2. Income statements should be adjusted when companies are on the borrowing side of carry trades. Over the long run, currencies with permanently higher interest rates and inflation will depreciate against developed market currencies. So borrowing in US Dollar will not be a win-win strategy. I tend to assume emerging market companies will need to pay their domestic borrowing rates sooner or later. Particularly when global liquidity is at risk of contracting, a global reserve drawdowns have begun to indicate.

Let’s see how all of this plays out.


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Some random thoughts on shorting

Good shorts have three main characteristics:

  • We have a high conviction of where the price will end up
  • Low volatility in the stock price from today until that point
  • Large negative price movement in a short period of time

To achieve these goals, investors typically use one of the following models:

  1. The valuation approach: Predict revenues, margins and profits and free cash flow. Benjamin Graham taught us that if you are correct about your intrinsic value, the stock price should revert to this within 2-3 years. A good short is the opposite of what is generally considered a good long. The product the company produces should be commoditised, the industry should have low barriers to entry and the returns on reinvested capital low. The valuation should be high compared to either its replacement cost of assets or its long-term free cash flow calculated off normalised margins. Fundamentals to keep track of include the competitive offering as well as industry supply & demand patterns.
  1. The Steinhardt model: Front-run other fundamental investors by finding situations where you have a variant view to consensus of what is going to happen. The variant view is usually built on an information edge. When your forecast is proven correct, other investors will adjust their view of the valuation of assets and sell the overvalued stock. Steinhardt emphasizes the need to find the exact catalyst that will cause investors to change their minds so that the price corrects in a short period of time.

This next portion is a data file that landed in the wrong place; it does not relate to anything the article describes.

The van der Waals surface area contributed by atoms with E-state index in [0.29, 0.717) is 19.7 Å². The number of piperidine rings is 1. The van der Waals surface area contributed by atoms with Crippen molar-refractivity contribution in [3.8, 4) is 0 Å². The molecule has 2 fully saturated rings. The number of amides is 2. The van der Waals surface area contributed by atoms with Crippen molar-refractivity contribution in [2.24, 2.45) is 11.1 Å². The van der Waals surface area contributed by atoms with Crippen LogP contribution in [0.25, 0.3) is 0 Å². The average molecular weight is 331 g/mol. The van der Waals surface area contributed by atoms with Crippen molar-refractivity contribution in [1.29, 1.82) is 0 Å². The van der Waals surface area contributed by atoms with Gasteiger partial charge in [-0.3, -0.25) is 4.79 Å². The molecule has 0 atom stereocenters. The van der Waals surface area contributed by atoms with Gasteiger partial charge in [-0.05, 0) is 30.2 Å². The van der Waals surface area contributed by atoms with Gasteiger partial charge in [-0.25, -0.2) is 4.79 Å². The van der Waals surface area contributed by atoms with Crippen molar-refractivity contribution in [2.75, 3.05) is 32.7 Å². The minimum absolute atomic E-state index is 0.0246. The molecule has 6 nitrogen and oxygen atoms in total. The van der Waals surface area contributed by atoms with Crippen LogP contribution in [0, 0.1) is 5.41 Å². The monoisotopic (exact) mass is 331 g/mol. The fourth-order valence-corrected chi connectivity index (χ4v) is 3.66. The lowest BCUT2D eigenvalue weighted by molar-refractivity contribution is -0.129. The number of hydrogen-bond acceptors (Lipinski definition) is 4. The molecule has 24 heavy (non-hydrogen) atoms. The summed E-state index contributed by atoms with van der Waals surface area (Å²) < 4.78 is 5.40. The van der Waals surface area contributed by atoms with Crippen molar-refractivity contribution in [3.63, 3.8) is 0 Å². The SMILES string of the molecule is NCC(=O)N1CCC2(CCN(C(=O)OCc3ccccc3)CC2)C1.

1. The Soros model: Investors have an imperfect understanding of the world. An underlying trend in fundamentals can both affect investors biased view on it, and vice versa. This may cause a reflexive boom by which the price increasingly becomes disconnected from fundamentals. A short should not be initiated until the trend has been discredited, at which point the reflexive bubble will burst. Security prices tend to rise along with the country’s currency, which itself is a function of global money flows.

How the models stack up

Shorting a stock using a valuation approach is risky. First, the investor needs to make long-term forecasts that are better than the average investor. Some factors such as demographics and secular consumption trends may be easy to forecast. Others, such as corporate governance, or the risk that the company will be acquired, are not easily predictable. It is by no means certain that the stock price will end up close to the investor’s calculation of intrinsic value, even if he waits for 2-3 years. Over that time period, the investor will be bombarded with information and price movements that will cause much doubts about the validity of the thesis. If the company is in a commoditised industry, margins are likely to be volatile. Higher margins will cause less informed investors to buy the stock whenever margins rise enough to cause a low current PE ratio. In terms of the valuation of the asset, it is not entirely clear what discount rate to use in the valuation of an asset. Small changes in the discount rate can cause enormous changes in the valuation of a company with open-ended growth prospects. For example, PE ratios in India are almost twice as high as in Vietnam. Can such a disparity really be justified on the basis of expected growth rates or discount rates? If the investor uses the current market discount rate, he is making an implicit assumption that in my view warrants further analysis.